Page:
8.) Own your mistakes, and more importantly FIX THEM! When I call Fresh Direct or Zappos, even if I'm the one that ordered the wrong size or the wrong item or whatever the situation, they fix it for me. Free shipping, credits to my account whatever it is within reason, they make it good and they do it before I have a chance to get upset and demand greater compensation. You know why? Cause by doing that they're controlling the situation, maintaining the cost effectiveness of the solution, nurturing my loyalty and ensuring my repeat business.
9.)Maintain an honest dialog - sometimes there are issues beyond your control to fix - customer's creative is so bad it's repelling the audience, every single room is sold out, we're out of that dress in your size, boarding is delayed because you can't find the plane (true story). Whatever the case, don't lie to me, I know when you're lying. Tell me the truth (where it makes sense - I don't need details) but also tell me how you're working to fix the situation.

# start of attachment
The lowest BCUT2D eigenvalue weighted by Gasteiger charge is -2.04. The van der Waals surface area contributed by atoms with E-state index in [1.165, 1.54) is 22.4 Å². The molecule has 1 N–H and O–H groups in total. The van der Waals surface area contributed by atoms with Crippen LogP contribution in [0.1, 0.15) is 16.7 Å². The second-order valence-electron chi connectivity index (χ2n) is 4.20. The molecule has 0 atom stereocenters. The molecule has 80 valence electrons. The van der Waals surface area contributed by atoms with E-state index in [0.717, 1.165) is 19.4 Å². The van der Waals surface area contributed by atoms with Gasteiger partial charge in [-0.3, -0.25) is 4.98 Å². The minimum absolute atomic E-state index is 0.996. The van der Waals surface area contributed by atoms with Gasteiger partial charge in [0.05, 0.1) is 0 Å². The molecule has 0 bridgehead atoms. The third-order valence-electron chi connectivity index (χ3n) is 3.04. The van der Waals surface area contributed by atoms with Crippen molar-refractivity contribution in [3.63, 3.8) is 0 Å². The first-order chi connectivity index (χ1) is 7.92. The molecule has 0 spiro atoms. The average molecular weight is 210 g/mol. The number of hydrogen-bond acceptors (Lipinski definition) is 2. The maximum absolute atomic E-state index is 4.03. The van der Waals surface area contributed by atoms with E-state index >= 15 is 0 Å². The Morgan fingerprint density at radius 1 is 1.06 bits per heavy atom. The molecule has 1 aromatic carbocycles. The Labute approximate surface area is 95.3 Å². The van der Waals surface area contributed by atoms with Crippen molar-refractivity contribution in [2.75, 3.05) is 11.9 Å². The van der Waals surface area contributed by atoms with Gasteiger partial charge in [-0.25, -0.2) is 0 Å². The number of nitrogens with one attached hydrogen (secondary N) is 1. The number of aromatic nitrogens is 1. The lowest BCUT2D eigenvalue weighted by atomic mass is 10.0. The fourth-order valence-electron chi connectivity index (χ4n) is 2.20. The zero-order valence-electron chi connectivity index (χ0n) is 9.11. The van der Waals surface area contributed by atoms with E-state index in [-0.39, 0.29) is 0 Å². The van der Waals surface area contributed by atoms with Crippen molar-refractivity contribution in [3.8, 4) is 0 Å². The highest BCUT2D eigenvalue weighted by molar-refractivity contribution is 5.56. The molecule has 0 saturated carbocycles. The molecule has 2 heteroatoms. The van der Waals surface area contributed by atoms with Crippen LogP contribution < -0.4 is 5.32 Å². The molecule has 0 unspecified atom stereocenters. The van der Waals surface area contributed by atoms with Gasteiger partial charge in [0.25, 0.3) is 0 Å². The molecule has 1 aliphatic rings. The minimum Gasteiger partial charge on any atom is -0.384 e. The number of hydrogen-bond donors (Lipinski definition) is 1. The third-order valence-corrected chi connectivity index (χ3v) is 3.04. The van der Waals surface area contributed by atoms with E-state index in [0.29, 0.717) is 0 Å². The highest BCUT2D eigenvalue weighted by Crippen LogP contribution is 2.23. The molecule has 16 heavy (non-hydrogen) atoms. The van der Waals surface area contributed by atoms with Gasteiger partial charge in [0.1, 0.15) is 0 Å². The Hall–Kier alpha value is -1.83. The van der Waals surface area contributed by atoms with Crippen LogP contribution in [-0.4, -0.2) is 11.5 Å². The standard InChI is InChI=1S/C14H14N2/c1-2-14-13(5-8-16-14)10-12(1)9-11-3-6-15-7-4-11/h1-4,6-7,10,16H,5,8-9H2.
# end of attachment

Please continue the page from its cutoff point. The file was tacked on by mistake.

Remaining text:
10.) Treat customers the way you want to be treated - this one bears repeating, and application across the board not just in business. Hold doors open, step to the right (in the U.S.), say thank you and excuse me, make eye contact, smile if you're caught staring at me on the train - all that jazz.
Good customer service is good business, good business' have a better chance of growth even in this economy. And even if you don't find yourself to be the next Richard Branson, there's nothing wrong with being nice to the people.